The clamp 14 is made from a structural thermoplastic resin material such as a glass filled nylon. For higher temperature requirements, a polyphthalanide would be suitable. As shown in FIGS. 3 and 5, the base member 16 has a leg section 24 with a hole 26 therethrough. A metal reinforcing ring 28 is anchored into the hole 26 to prevent wear and tear when it engages the threaded fastener 19 that fastens the clamp 14 onto wall 18. The anchoring may be accomplished by an insert molding the ring 28 to the base member. The leg, as shown, is bent at approximately a 90° angle to a pipe engaging section 32. However, any other angle for the leg can be chosen depending on the mounting requirements and position and clearance requirements for the particular application. The pipe engaging section 32 includes an arcuate recess 34 terminating at two opposing flanges 36, as shown in FIG. 4. The radius of the arcuate section corresponds to the outer radius of the pipe element 12. Each flange 36 has two rectangular apertures 38 therethrough as shown in FIG. 6. As each aperture 38 has in cross-section an outwardly facing tapered shoulder 40. As shown in FIGS. 3 and 5, the pipe engaging section 32 has reinforcing ribs 42 molded therein extending longitudinally from the leg section 24 to the pipe engaging section 32 opposite the arcuate recess to add structural rigidity to the clamp base member 16.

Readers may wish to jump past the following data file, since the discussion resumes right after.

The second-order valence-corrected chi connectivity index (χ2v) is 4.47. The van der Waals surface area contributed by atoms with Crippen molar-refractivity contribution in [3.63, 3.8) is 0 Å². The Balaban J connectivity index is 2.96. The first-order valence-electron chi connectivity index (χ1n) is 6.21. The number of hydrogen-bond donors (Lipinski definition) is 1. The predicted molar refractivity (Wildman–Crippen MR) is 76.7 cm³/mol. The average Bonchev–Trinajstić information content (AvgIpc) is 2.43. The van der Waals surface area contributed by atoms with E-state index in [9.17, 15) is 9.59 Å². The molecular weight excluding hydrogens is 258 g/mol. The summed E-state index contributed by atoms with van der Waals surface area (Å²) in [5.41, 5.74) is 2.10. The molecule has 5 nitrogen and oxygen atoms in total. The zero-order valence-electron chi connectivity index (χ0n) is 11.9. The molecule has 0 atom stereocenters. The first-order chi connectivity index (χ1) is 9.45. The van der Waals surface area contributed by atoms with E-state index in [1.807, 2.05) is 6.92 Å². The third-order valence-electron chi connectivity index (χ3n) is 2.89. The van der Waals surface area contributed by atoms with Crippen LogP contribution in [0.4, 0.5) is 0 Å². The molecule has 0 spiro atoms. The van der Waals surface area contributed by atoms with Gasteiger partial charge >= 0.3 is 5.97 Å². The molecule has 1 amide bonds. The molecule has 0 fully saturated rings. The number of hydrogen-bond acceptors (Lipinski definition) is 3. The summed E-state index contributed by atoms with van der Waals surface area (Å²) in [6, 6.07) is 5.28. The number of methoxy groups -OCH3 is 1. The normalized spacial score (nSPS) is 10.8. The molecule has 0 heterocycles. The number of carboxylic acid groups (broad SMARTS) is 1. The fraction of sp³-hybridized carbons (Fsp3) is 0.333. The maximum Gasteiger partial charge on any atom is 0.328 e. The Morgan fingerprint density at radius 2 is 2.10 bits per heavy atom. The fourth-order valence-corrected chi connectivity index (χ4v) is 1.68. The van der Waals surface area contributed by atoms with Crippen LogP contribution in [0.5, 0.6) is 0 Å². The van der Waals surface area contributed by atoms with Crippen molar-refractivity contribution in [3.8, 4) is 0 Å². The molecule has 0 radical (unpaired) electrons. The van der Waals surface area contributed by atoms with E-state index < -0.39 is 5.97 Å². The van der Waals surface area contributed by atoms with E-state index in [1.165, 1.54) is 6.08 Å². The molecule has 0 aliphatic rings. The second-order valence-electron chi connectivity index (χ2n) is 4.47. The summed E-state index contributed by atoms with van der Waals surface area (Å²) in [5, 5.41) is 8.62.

The cover member 20, as shown in FIGS. 3, 7 and 8, is a generally planar element with fastening prongs 44 integrally molded and extending upwardly from a generally planar flat surface 46 of the cover member 20. The prongs 44 are used to snap fit the cover member 20 and base member 14 together. More specifically, each prong 44 has a inclined top wall 48 and undercut shoulder 50. The inclined top wall 48 provides ease of entry into the apertures 38 with angled taper 40 and allows the prongs to flex to pass completely through the apertures and have its undercut shoulder 50 engage the surface 52 of flanges 36. A longitudinally extending rib 49 along each edge of member 20 adds to the structural rigidity of the cover member 20. A center groove 51 runs across the flat section 46 and can engage a longitudinal rib 55 in indented flat 22.